And the polling environment does look auspicious:

So the Trump fans are slobbering with delight as they eye those 71 delegates from Pennsylvania moving into Trump’s column.

Not so fast. This is where reading comprehension comes in, something, thus far, that has been the downfall of many a Trumpian plan.

First. Pennsylvania is a closed primary. To vote in it you must have been a registered Republican no later than March 28. Keep in mind when you read stuff like this you are dealing with idiots: (And I hate to say it but Jim Hoft is one of those guys who, by shamelessly fellating Donald Trump, has turned himself into a buffoon.)

This is the real info:

Pennsylvania’s GOP has welcomed just over 63,000 Democrats, independents, and third-party voters to the party between Jan. 1 and March 28 — a hefty 50 percent drop from the nearly 128,000 reported last week.

On the Democratic side, the party added about 41,000 Republicans, third-party, and independent voters who switched affiliation during that same period. That’s also a drop from the 86,500 the state reported last week.

And as for independents and third-party voters, about 8,300 switched their affiliations away from the major parties.

In summary, the GOP gained a net of 22,000 Democrat registrations. From that we have to assume about 4,000 losses as the GOP’s fair share of a movement from major parties to independent or third party status. So there is no avalanche of Trump voters waiting in the wings.

Second. Pennsylvania’s delegates are mostly unbound.

Unlike in other states, the bulk of Pennsylvania’s 71 Republican delegates aren’t required to support the candidate that gets the most votes in the April 26 primary.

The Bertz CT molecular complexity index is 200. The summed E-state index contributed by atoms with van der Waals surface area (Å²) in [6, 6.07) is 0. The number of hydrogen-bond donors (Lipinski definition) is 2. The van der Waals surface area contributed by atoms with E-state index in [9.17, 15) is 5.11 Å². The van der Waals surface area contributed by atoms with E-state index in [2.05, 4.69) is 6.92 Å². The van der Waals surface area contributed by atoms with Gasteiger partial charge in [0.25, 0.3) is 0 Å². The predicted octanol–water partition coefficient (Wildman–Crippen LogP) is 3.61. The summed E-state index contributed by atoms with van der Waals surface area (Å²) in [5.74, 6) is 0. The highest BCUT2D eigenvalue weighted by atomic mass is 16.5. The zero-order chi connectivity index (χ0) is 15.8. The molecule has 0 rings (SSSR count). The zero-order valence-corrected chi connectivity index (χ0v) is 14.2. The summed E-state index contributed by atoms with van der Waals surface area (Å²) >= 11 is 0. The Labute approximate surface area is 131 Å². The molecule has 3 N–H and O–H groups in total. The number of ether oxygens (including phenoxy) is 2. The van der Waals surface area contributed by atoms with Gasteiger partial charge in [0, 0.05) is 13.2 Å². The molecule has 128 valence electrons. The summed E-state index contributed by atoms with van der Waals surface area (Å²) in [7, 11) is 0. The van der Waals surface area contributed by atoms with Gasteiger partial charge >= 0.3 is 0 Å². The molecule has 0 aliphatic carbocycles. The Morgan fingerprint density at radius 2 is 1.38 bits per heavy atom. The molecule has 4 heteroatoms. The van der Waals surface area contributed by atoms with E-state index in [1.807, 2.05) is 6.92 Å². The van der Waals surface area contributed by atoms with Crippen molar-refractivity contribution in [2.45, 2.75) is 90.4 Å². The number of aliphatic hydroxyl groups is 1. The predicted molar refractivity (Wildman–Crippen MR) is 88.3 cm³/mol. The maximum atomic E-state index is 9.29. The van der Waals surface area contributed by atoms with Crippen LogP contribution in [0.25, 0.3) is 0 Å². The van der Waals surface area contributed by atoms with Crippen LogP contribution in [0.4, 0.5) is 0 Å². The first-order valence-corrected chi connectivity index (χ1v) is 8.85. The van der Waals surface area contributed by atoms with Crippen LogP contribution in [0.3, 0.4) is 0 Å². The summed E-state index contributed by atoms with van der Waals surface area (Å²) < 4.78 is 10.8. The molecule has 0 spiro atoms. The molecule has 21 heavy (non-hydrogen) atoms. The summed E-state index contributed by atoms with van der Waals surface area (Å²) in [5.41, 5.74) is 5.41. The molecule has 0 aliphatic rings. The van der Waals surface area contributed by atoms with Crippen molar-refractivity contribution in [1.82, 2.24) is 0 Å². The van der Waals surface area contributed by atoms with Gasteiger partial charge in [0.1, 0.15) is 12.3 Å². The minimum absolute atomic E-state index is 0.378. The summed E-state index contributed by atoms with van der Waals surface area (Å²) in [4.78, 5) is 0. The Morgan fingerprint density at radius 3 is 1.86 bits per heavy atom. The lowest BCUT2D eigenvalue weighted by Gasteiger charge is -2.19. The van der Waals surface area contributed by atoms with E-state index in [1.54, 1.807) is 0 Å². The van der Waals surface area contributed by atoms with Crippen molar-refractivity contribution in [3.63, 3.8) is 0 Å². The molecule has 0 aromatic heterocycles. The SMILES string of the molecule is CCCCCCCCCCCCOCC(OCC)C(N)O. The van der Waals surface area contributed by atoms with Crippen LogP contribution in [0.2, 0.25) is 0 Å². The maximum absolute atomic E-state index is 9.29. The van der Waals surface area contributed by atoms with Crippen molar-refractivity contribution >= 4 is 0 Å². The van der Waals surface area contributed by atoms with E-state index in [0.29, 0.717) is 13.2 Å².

Instead, 54 of the delegates — three elected in each of the state’s 18 congressional districts — can select any candidate they choose at the national convention in July. That means they could vote for Texas Sen. Ted Cruz or Ohio Gov. John Kasich even if most state Republicans pick New York businessman Donald Trump on their primary ballots.

Adding to the confusion, the affiliation of the delegate is not on the ballot. In many states you will see something like: JONES, JAMES (Kasich). In Pennsylvania you see JONES, JAMES.

What this means is that the campaigns that get the most delegates on the ballots will be the campaigns that get the most delegates. It doesn’t make a whit of difference what the final vote is. Who, you might ask, is most likely to rake in the delegates here? A. The guy who won Lousiana and came out with fewer delegates, who got rolled in North Dakota, who got rolled in Georgia and Tennessee, who is getting rolled in slow motion in Colorado, B) the guy who rolled guy A, or C) the favorite of the Pennsylvania GOP establishment? I’m betting not A.

So the Trump supporters can wave this poll about all they want to because it is meaningless. The outcome of the Pennsylvania primary is largely already decided because Cruz and Kasich have the energy and infrastructure to win this game. Quite honestly, Trump’s campaign simply doesn’t have the talent, attention span, or energy to win this kind of a primary. But the one thing they are great at is whining IT AIN’T FAIR! Get ready for Olympic quality mewling after the Pennsylvania primary.